OH! And Jogging Shoes!

Updated on August 03, 2012
J.M. asks from Cleveland, TN
7 answers

I want to start running... To do so I will need to buy new shoes. (currently, I wear flats that are worn down with holes in them... so I need new shoes anyway!)

I am extremely prone to shin-splints though... I have some issue in my ankles that doesn't allow my feet to 'roll' when running, so my feet slap the pavement, which is no good. So I was thinking about getting the kind with the curved sole, hoping that it will force my foot to behave. (It CAN roll, it just won't when I'm running... I had to wear corrective shoes as a child, and I'm wondering if that's what has caused this, or if they didn't fix my feet enough before I stopped wearing them)

Soo... Question 1. Are the shoes with the curved soles good for running, and do they seem to reduce the amount of impact?
and... Question 2. What brand would you recommend? My budget will only allow me to spend $20-$25... MAAAAYBE $50 if I can find a few small things to cut this week....

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answers from Jacksonville on

Ditto the other responses about getting fitted. Particularly in light of the fact that you already have some issues with your feet. And you know you are prone to shin splints.
Regarding the shin splints specifically, there is a runner's rule called the 10% rule. Be sure to follow it, or you can very easily find yourself injured, and that will probably include shin splints. Do not increase your mileage more than 10% per week. Go slowly, especially in the beginning.
If you are only able to go a mile, then don't push further until you have been doing a mile for a week. Then only go to 1.1 miles. After another week, move up some more (not more than 10% though).

Your body needs time to adjust to the physical strain of impact when you run. Give it the time it needs and increase slowly.

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answers from Bloomington on

Go to specialty running store. They will help find the perfect shoe. If can't afford the specialty store price, take that info & shop around on line. I live in
Saucony(?sp) but that may not be the shoe, for you.

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answers from Boston on

Curved like the Skechers and Reebok kind that are supposed to lift you butt? Not for beginner running (and not in your budget).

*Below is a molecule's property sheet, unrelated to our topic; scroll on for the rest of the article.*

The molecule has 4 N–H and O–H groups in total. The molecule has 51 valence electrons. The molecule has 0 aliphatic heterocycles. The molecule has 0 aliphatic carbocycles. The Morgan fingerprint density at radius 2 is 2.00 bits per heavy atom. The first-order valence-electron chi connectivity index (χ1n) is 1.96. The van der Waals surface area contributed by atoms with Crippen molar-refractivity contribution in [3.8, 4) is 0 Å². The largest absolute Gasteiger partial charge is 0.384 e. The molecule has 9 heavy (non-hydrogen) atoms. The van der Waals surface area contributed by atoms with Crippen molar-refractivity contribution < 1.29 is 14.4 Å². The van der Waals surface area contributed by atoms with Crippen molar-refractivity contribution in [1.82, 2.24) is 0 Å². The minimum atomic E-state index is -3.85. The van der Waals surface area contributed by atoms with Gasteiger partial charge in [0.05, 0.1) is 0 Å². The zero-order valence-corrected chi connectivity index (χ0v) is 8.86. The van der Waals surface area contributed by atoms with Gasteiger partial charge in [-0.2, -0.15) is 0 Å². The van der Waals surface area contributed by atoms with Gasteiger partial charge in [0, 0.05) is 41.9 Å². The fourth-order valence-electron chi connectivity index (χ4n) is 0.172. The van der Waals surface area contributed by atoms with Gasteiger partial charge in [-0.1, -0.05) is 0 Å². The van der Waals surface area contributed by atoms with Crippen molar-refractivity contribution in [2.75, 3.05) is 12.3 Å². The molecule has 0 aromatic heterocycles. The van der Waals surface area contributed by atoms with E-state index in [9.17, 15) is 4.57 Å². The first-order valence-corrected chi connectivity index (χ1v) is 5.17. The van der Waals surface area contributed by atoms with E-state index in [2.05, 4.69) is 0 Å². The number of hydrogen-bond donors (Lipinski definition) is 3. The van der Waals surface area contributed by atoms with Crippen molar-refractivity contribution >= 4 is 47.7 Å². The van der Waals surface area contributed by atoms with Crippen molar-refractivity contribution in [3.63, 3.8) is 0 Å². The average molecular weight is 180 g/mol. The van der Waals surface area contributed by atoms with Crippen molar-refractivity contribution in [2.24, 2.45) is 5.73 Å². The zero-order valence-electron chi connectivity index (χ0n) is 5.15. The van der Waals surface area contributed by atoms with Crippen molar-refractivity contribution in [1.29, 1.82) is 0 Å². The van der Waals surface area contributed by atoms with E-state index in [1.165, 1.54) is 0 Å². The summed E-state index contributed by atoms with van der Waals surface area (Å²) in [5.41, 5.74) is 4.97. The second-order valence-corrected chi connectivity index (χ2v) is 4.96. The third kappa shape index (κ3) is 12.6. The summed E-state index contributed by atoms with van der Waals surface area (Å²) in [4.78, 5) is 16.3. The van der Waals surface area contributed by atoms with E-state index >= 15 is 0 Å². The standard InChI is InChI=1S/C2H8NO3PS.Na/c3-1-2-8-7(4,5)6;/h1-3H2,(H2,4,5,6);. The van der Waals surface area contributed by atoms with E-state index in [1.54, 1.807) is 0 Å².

Find a running store in your area and get fitted. They have expert staff who can analyze your gait, foot structure etc. and make a recommendation. Even if you can't buy your shoe there, you can at least get an idea of what brands and models and size would be right for you and you can get them on sale elsewhere. Running shoes should generally be 1/2 size bigger than your regular shoes.

Honestly, $25 or even $50 won't get you a decent running shoe. My current ones were $120 when I bought them last year but because they were the newest model but now that they "old" they're down to about $70. You can get good deals at outlets or on line once you know the brand and size. Although it sounds expensive, it's the biggest expense that you'll incur running. Better to save up and get the right pair (in the right size) vs. spend money, get shin splints or other injuries and then have to buy a better pair later after you're in pain. The right shoe for me took care of Achilles tendinitis and plantar fasciitis. The first pair were nothing but misery and waste of money.

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answers from Houston on

If you have a strange gait when running get the good shoes NOW. I've been exercising every day for a few years and I have an incessant recurring case of plantar fasciitis because i over pronate on my heels. I really wish I had prevented it with the right shoes.


answers from Washington DC on

oh hon, save up and go get fitted. i too was pretty horrified to be spending $100 for shoes but your health is worth it. my brookes are amazing, so much better than cheap shoes. i have to buy a couple of pairs a year (ouch!!!!) but i want to run for decades to come so i need my hoofs.



answers from Dallas on

The curved soles are dangerous for running. You need a shoe that is higher in the back than in the front so it throws your momentum forward. Other than that, you should definately get fitted. Finds a brand/style you like and then go somewhere like Famous Footwear and buy last year's color for $30 - $50.:) That is how I buy my Asics.

Kudos to you for starting a running program! Keep it up.


answers from Grand Forks on

I buy my gym shoes second hand. I know many people will recommend against this, but I find expensive shoes such as Asics and Adidas in fantastic condition all the time, and I pay only $5-$10 a pair. I think really serious athletes replace their shoes very regularly, and only wear them in the gym, so that is why I find them second hand.

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